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With the help of X-rays and scanners, images of the body parts are obtained to detect defects and abnormalities. The various imaging techniques are X-ray radiography, angiography, computed tomography, magnetic resonance imaging (MRI), positron emission tomography (PET), and sonography.
a) X-Ray Radiography
X-rays were discovered by Wilhem Roentgen in 1895. They have a remarkable property to penetrate materials which do not transmit visible light. Modern sophisticated apparatus can produce films with exposures taken within 0.1 of a second of less. It is employed for diagnosing diseases of the heart, lungs and bones.
It is radiographic visualizations of blood vessels of a region/organ after injecting a radio opaque/ contrast agent or a fluoroscopic chemical. It is of many types depending upon organ studied like coronary angiography, cerebral angiography, pulmonary angiography etc. in angiography image intensifiers are used to provide real image.
c) Computed Tomographic Scanning (CT Scanning)
It was developed by Godfrey Hounsfield in 1972. He introduced a new method of forming images from X-rays and introduced it into clinical use. It is also known as computerized axial tomography.
It is a special type of radiograph technique which combines X-ray imaging with computer techniques to produce and visualize clear 2 or 3 dimensional cross-sectioned image of deep internal organs that could never be attained by conventional X-ray method.
d) Magnetic Resonance Imaging (MRI)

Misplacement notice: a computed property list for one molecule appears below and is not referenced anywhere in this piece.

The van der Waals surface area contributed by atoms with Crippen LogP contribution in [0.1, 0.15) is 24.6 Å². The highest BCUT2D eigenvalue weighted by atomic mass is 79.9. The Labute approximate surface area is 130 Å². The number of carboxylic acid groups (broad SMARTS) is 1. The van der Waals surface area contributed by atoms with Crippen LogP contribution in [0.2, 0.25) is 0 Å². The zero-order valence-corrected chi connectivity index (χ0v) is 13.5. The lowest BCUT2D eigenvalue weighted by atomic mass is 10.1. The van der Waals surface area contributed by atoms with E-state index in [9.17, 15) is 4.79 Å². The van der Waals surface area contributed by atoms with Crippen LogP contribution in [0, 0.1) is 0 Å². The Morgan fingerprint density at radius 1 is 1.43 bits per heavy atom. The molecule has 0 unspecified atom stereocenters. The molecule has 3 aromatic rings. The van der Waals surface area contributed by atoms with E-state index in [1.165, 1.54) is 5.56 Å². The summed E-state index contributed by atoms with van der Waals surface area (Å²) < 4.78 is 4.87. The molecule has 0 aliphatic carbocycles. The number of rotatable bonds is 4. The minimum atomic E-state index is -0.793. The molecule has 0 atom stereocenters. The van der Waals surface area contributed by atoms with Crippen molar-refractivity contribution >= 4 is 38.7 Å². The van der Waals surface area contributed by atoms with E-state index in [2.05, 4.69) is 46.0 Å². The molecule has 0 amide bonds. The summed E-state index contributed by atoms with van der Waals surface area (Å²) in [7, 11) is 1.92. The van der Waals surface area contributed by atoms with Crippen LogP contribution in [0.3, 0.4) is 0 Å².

The MRI study was described independently but almost simultaneously by Bloch and Purcell in 1946, its medical use was first reported by Raymond Damadian. It is based on the principle that when hydrogen atoms of water molecules are subjected to a very strong magnetic field and radio waves, hydrogen atoms release protons and protons carrying an electric charge.
e) Positron Emission Tomography (PET)
It was developed by Louis Sokoloff in 1985. It is a diagonostic technique based on detection of positrons emitted by radio-isotopes such as C11, N13, O15 and F18 generated by cyclotron.
These radio-isotopes are incorporated into biochemical molecules such as glucose, amino-acids, carbon dioxide (CO2), and ammonia (NH3).
PET has been used for measurement of regional cerebral blood volume, blood flow, and metabolic rates for glucose and O2 in humans. Using these techniques, scientists have recently located the color processing centers in the visual cortex of human beings. It is also used to study epilepsy, schizophrenia, Parkinson's disease and drug addiction.
f) Ultrasound Imaging / Sonography
It is a non invasive technique which uses ultrasound for producing images of internal body parts. Ultrasound refers to sound waves above the human hearing range i.e. above 20,000 Hz or 20 kiloHz. In sonography in audible high frequency sound waves in range of 1-15 million Hz are used.
The waves of ultrasound are produced through a physical phenomen called piezoelectric effect which is based on the principle that when an electric potential is applied to certain crystals of lead zirconate, titantate housed in a transducer, they become exicited and start vibrating. These vibrations are source of ultrasound.
It is useful in diagnosing the diseases of kidney stones, gall bladder stones, liver cirrhosis, obstructions in intestine, uterus etc. it is especially useful in obstetrics. It also reveals pregnancy and foetal abnormalities like anencephaly and spina bifida and conditions liable to cause difficulty in labour. It is also useful to study heart functioning by studying echocardiography.
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